Exploiting the advantage that our assay can measure cycle phase and cell properties in the same individual cells simultaneously, we tested whether these commonly used cell synchronization methods verified this assumption. Surprisingly, synchronization methods, such as serum starvation and thymidine/nocodazole treatments, affected not only cell cycle distributions, as expected, but also greatly changed cell and nuclear properties (Fig 3, B–F). Results from our analysis confirmed that, as expected, these methods of synchronization did enrich cells in the target cycle phase: the S phase for thymidine treatment (orange), the G1 phase following serum starvation (green), and the M phase for nocodazole treatment (purple, Fig. 3, B and C). However, these synchronization methods also had a significant and lasting effect on cell properties in every cell cycle phase (Fig 3, D–F). For instance, thymidine treatment greatly increased the size of cells in the enriched S phase by 120% compared to untreated cells in the same S phase, i.e. the mean size of treated cells in the S phase was 2.2 times the mean size of untreated cells in the S phase. The mean size of thymidine-treated cells in the enriched G0/G1and G2/M phases were similarly increased by 130% and 220% compared to untreated (asynchronized) cells in the same G0/G1 and G2/M phases, respectively. Serum starvation and nocodazole treatment fared somewhat better, but still changed measured cell properties by >30%, including a 75% increase in cell size for nocodazole-treated cells in the G2/M phase. If synchronization were non-invasive, these phenotypic changes should have been vanishingly small.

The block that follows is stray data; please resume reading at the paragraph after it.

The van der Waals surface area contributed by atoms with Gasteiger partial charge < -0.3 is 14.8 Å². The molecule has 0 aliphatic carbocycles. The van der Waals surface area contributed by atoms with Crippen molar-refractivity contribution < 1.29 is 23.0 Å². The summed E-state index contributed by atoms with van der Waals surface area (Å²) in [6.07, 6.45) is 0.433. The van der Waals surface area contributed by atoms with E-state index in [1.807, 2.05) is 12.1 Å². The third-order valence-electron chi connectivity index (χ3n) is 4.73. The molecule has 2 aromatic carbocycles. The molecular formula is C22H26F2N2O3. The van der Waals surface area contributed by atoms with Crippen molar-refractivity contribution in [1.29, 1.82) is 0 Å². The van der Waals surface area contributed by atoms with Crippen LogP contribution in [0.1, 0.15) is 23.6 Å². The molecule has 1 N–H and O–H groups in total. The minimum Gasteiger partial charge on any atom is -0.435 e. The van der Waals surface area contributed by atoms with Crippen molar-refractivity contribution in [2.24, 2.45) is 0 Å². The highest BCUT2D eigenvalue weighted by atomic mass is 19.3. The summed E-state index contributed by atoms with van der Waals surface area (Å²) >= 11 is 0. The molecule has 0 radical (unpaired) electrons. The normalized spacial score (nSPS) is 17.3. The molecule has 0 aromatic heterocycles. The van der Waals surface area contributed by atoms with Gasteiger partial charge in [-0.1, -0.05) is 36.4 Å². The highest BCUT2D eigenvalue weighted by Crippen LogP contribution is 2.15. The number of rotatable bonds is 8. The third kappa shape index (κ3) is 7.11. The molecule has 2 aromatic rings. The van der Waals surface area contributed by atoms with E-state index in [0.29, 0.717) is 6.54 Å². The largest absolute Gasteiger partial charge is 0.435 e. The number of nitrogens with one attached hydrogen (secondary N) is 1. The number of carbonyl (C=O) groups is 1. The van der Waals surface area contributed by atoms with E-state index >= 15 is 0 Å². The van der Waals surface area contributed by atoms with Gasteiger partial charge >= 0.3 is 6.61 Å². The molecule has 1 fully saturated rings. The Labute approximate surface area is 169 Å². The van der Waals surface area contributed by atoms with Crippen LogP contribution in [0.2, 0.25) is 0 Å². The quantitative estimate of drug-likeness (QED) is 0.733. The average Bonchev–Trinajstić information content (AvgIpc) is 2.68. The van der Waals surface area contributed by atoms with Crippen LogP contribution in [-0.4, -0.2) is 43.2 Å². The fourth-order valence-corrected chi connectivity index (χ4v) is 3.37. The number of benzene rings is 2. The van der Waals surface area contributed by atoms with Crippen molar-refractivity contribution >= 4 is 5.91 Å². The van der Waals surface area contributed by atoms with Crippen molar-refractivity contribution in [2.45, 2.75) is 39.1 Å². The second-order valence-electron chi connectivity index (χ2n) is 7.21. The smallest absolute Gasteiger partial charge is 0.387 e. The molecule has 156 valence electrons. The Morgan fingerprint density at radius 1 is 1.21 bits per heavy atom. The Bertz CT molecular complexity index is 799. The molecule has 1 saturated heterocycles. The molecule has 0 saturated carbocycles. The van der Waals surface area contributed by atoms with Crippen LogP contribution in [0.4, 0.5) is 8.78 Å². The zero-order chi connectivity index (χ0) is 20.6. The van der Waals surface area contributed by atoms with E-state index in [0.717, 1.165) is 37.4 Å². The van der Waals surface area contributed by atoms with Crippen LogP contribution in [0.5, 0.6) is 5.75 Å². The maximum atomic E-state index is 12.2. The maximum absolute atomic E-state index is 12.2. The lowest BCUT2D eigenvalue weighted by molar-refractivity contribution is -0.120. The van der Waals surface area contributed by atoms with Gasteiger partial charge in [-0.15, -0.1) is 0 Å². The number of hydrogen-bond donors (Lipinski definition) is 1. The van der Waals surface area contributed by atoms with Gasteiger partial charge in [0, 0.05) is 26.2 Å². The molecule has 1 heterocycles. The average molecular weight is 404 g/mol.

More importantly, we verified that adding back serum to serum-starved cells or washing cells to eliminate the synchronizing drug from the medium allowed cells to recover the cycle-phase distribution of untreated cells prior to forced synchronization within 24 h (Fig S3, A and B). However, changes in cell and nuclear properties did not recover their untreated values, i.e. all tested synchronization methods continued to affect cell/nuclear size and cell/nuclear shape, even 24h after release (Fig S3, C and D). Together these results indicate that commonly used synchronization methods are not appropriate to reduce or eliminate possible effects of cell cycle re-distribution on cell properties, as they do not keep cell properties constant in the enriched phase compared to the value of the property in untreated cells in that phase. One should use synchronization methods with caution, and should not ignore the effect of changes in phenotypic property associated with forced synchronization.